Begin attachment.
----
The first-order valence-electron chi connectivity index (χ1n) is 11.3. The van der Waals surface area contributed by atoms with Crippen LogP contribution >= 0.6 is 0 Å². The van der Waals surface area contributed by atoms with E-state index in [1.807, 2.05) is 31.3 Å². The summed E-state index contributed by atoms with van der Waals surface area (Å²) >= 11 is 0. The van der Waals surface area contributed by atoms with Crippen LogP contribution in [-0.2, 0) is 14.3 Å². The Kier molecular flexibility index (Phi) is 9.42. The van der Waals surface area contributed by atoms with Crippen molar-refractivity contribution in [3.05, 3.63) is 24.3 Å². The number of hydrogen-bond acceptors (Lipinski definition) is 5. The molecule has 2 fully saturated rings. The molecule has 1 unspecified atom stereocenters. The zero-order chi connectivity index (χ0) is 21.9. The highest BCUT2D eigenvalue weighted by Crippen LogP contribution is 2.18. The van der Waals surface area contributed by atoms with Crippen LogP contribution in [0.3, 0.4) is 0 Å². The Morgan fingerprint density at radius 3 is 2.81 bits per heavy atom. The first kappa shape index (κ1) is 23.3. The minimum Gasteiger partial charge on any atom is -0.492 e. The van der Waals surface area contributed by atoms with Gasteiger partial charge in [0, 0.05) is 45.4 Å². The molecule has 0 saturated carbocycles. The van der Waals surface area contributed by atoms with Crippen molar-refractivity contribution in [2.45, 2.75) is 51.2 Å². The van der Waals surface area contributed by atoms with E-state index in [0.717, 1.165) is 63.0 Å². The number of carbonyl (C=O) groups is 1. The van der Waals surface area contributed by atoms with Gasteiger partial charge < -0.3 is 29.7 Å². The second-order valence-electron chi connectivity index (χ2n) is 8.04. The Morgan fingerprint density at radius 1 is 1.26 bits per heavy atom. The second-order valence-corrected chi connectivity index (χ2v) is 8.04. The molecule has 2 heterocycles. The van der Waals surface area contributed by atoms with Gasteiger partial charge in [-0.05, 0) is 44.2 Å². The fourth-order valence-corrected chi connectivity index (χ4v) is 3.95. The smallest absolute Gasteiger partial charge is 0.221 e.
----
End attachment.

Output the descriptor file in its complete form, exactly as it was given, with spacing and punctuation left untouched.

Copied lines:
The first-order valence-electron chi connectivity index (χ1n) is 11.3. The van der Waals surface area contributed by atoms with Crippen LogP contribution >= 0.6 is 0 Å². The van der Waals surface area contributed by atoms with E-state index in [1.807, 2.05) is 31.3 Å². The summed E-state index contributed by atoms with van der Waals surface area (Å²) >= 11 is 0. The van der Waals surface area contributed by atoms with Crippen LogP contribution in [-0.2, 0) is 14.3 Å². The Kier molecular flexibility index (Phi) is 9.42. The van der Waals surface area contributed by atoms with Crippen molar-refractivity contribution in [3.05, 3.63) is 24.3 Å². The number of hydrogen-bond acceptors (Lipinski definition) is 5. The molecule has 2 fully saturated rings. The molecule has 1 unspecified atom stereocenters. The zero-order chi connectivity index (χ0) is 21.9. The highest BCUT2D eigenvalue weighted by Crippen LogP contribution is 2.18. The van der Waals surface area contributed by atoms with Crippen LogP contribution in [0.3, 0.4) is 0 Å². The Morgan fingerprint density at radius 3 is 2.81 bits per heavy atom. The first kappa shape index (κ1) is 23.3. The minimum Gasteiger partial charge on any atom is -0.492 e. The van der Waals surface area contributed by atoms with Gasteiger partial charge in [0, 0.05) is 45.4 Å². The molecule has 0 saturated carbocycles. The van der Waals surface area contributed by atoms with Crippen molar-refractivity contribution in [2.45, 2.75) is 51.2 Å². The van der Waals surface area contributed by atoms with E-state index in [0.717, 1.165) is 63.0 Å². The number of carbonyl (C=O) groups is 1. The van der Waals surface area contributed by atoms with Gasteiger partial charge < -0.3 is 29.7 Å². The second-order valence-electron chi connectivity index (χ2n) is 8.04. The Morgan fingerprint density at radius 1 is 1.26 bits per heavy atom. The second-order valence-corrected chi connectivity index (χ2v) is 8.04. The molecule has 2 heterocycles. The van der Waals surface area contributed by atoms with Gasteiger partial charge in [-0.05, 0) is 44.2 Å². The fourth-order valence-corrected chi connectivity index (χ4v) is 3.95. The smallest absolute Gasteiger partial charge is 0.221 e.